“We have called every day for countries to take urgent and aggressive action. We have rung the alarm bell loud and clear,” said WHO Director-General Tedros Adhanom Ghebreyesus.
Updated Thursday 12 March
As the World Health Organisation declared the novel coronavirus COVID-19 a pandemic with the infection now present in 114 countries, researchers said the virus can live in the air for several hours and on some surfaces for three days.
By using the word “pandemic”, the United Nations health agency sought to ensure countries not reacting to the untreatable virus take action to contain and remove coronavirus.
The change of terminology from epidemic to “pandemic” followed detailed consultations about the spread of Covid-19 with health experts inside and outside the WHO.
The coronavirus has spread to more than 114 countries (in yellow) with mainland China (in red) reporting the highest number of cases and subsequent deaths.
“We have called every day for countries to take urgent and aggressive action. We have rung the alarm bell loud and clear,” said WHO Director-General Dr Tedros Adhanom Ghebreyesus.
“All countries can still change the course of this pandemic. If countries detect, test, treat, isolate, trace and mobilise their people in the response.
“We are deeply concerned by the alarming levels of spread and severity and by the alarming levels of inaction.
“In the past two weeks, the number of cases of Covid-19 outside China has increased 13-fold and the number of affected countries has tripled. There are now more than 118,000 cases in 114 countries, and 4,291 people have lost their lives. Thousands more are fighting for their lives in hospitals.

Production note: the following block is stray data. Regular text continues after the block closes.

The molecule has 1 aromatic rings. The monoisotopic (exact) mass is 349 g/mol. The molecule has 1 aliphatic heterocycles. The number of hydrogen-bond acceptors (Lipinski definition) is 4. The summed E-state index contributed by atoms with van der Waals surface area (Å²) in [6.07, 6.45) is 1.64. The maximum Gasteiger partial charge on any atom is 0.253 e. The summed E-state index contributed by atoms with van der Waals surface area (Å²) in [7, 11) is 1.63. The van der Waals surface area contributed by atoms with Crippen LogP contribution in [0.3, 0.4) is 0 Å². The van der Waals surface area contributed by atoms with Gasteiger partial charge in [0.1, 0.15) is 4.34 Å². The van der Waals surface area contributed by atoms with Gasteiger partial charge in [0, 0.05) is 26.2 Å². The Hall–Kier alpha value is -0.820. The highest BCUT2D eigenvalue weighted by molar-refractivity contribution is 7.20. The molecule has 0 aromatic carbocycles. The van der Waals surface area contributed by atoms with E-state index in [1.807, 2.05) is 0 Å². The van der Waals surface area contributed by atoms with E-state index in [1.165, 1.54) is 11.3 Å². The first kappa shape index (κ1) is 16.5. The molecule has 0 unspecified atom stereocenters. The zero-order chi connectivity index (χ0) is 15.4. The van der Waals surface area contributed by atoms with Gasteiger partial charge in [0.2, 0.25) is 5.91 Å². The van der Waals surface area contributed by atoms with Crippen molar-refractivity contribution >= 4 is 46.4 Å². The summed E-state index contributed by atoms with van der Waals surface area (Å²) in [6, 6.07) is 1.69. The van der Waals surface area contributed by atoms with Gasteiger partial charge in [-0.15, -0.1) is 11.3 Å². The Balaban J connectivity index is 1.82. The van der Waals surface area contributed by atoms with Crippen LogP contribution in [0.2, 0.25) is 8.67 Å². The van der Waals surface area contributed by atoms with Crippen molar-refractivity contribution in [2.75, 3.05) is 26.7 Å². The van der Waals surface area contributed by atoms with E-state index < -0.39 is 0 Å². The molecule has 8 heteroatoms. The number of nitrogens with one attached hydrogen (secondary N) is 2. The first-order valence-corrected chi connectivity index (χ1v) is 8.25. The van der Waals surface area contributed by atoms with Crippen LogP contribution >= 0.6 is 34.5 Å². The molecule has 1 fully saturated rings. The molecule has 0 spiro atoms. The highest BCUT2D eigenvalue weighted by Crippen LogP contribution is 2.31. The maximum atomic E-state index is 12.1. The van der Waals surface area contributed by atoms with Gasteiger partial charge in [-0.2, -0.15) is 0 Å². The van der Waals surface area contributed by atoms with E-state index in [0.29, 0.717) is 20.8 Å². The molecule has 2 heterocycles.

“In the days and weeks ahead, we expect to see the number of Covid-19 cases, the number of deaths and the number of affected countries climb even higher,” he warned.
— World Health Organization (WHO) (@WHO) March 11, 2020
Europe has become the new epicentre of the coronavirus. Italy, which has already closed its borders, announced that all shops and businesses except pharmacies and grocery stores would be closed nationwide beginning on Thursday.
“If you want to be blunt, Europe is the new China,” said Robert Redfield, the head of the US Centers for Disease Control and Prevention.
"Everything we do before a pandemic will seem alarmist. Everything we do after will seem inadequate" – Michael Leavitt #COVID19
— Dr Brad McKay (@DrBradMcKay) March 11, 2020
Scientists from the US Health Department’s National Institutes of Health, Princeton University and the University of California, Los Angeles, have found that the novel coronavirus can live in the air for several hours and on some surfaces for as long as two to three days.
Their work, published on Wednesday (US time), did not prove that anyone has been infected through breathing it from the air or by touching contaminated surfaces, but researchers said it was theoretically possible.
For the study, researchers used a nebuliser device to put samples of COVID-19 into the air, imitating what might happen if an infected person coughed or made the virus airborne some other way.
They found that the virus could be detected up to 3 hours later in the air, up to 4 hours on copper, up to 24 hours on cardboard and up to 2-3 days on plastic and stainless steel.
“It’s a solid piece of work that answers questions people have been asking,” and shows the value and importance of the hygiene advice that public health officials have been stressing, Julie Fischer, a microbiology professor at Georgetown University, told the New York Post.
“What we need to be doing is washing our hands, being aware that people who are infected may be contaminating surfaces,” and keeping hands away from the face, she said.
WHO advises that you:
- Stockpile prescription medicine, if possible;
- Have a plan to take care of sick family members while trying not to get infected;
- Cross-train key staff at work so a person’s absence would not derail a workplace’s ability to function;
- Practice touching your faces less;
- Replace handshakes with elbow-bumps (the “Ebola handshake”);
- Build harm-reduction habits like pushing elevator buttons with a knuckle instead of a fingertip.